Griffiths made a moue as he watched the subject, wishing that his own limbs felt capable of such sustained motion. “Those other two villages may be just as bad as this one,” he said to his partner.
“The mountaineers don’t agree with each other much better’n they do with the government,” demurred Smokey with his head cocked toward the console, waiting for its reply. “They’ll bring us in samples, and we’ll see then.”
“Go ahead,” said Fire Central in a voice bitten flat by the two-kilohertz aperture through which it was transmitted.
“Got a red-pill target for you,” Smokey said, putting one ivory-colored fingertip on the holotank over Thomasville to transmit the coordinates to the artillery computers. “Soonest.”
“Listen,” the subject said, speaking to Griffiths because the major was out of the line of sight permitted by the hydorclasp wrappings, “let me go and there’s a full three kilos of Misty Hills Special for you. Pure, I swear it, so pure it’ll float on water!”
“No damper fields?” Central asked in doubt.
“They aren’t going to put up a nuclear damper and warn everybody they’re expecting attack, old son,” said Major Soames tartly. “Of course, the least warning and they’ll turn it on.”
“Hold one,” said the trooper in Fire Control.
“Just lie back and relax, fella,” Griffiths said, rising to his feet at last. “We’ll turn you in to an internment camp near the capital. They keep everything nice there so they can hold media tours. You’ll do fine.”
There was a loud squealing from outside the interrogators’ vehicle. One of the twenty-centimeter rocket howitzers was rotating and elevating its stubby barrel. Ordinarily the six tubes of the battery would work in unison, but there was no need for that on the present fire mission.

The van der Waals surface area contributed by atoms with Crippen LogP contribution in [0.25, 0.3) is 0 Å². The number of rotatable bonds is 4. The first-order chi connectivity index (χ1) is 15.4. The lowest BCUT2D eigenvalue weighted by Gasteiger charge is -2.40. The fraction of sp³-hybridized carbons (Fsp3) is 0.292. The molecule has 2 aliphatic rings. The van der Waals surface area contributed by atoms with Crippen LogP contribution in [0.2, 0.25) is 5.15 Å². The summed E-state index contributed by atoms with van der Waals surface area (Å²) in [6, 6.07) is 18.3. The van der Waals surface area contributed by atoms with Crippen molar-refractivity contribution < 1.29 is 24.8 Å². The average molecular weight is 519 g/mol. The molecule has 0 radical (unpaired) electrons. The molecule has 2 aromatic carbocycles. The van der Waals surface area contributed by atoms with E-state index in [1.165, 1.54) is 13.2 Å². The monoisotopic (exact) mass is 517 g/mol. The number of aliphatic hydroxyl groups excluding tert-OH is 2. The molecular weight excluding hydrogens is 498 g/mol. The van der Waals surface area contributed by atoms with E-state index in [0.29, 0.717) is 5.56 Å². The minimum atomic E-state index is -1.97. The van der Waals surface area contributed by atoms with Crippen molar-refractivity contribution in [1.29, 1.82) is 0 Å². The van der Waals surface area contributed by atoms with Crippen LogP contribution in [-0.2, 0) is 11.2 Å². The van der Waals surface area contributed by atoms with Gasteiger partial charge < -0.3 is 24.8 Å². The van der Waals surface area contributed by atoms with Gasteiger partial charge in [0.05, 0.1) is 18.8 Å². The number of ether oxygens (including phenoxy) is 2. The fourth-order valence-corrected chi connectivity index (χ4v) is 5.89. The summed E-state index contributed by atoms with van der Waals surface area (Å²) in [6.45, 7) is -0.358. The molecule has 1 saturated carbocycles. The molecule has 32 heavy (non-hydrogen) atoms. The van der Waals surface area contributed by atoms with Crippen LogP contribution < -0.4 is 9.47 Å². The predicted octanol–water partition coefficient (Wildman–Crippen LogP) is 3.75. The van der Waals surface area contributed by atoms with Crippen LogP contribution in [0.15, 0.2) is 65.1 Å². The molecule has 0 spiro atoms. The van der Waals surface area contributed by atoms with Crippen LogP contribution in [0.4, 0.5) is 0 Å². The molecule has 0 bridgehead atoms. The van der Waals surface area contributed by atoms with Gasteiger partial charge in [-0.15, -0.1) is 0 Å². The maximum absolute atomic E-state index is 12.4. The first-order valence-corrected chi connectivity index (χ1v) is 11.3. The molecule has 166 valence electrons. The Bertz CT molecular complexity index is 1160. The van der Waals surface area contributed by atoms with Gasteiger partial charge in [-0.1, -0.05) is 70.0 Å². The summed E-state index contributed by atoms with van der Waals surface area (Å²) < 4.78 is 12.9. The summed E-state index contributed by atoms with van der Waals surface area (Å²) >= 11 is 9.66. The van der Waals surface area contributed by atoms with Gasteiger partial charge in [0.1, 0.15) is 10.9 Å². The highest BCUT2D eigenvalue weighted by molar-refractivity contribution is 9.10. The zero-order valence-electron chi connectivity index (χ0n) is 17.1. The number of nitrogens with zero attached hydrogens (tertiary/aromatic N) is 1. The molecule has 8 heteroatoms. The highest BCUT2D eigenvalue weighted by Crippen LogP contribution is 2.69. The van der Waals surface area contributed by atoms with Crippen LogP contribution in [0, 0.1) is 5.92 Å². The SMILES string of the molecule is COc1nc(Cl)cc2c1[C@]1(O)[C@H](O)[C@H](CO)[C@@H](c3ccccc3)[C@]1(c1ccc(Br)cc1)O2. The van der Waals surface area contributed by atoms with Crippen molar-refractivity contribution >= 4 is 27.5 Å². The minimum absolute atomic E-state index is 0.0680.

“We have clearance for a nuke,” said the console with an undertone of vague surprise which survived sideband compression. Usually the only targets worth a red pill were protected by damper fields which inhibited fission bombs and the fission triggers of thermonuclear weapons.
“Lord blast you for sinners!” shouted the trussed local. “What is it you’re doing, you blackhearted devils?”
Griffiths looked down at him, and just at that moment the hog fired. The base charge blew the round clear of the barrel and the sustainer motor roared the shell up in a ballistic path for computer-determined seconds of burn. The command vehicle rocked. Despite their filters, the vents drew in air burned by exhaust gases.
It shouldn’t have happened after the helmets were removed and both interrogator and subject had been dosed with antidote. Flashback contacts did sometimes occur, though. This time it was the result of the very solid interrogation earlier; that, and meeting the subject’s eyes as the howitzer fired.
The subject looked so much like his infant daughter that Griffiths had no control at all over the image that sprang to his mind: the baby’s face lifted to the sky which blazed with the thermonuclear fireball detonating just above the canopy—
—and her melted eyeballs dripping down her cheeks.
The hydorclasp held the subject, but he did not stop screaming until they had dosed him with enough suppressants to turn a horse toes-up.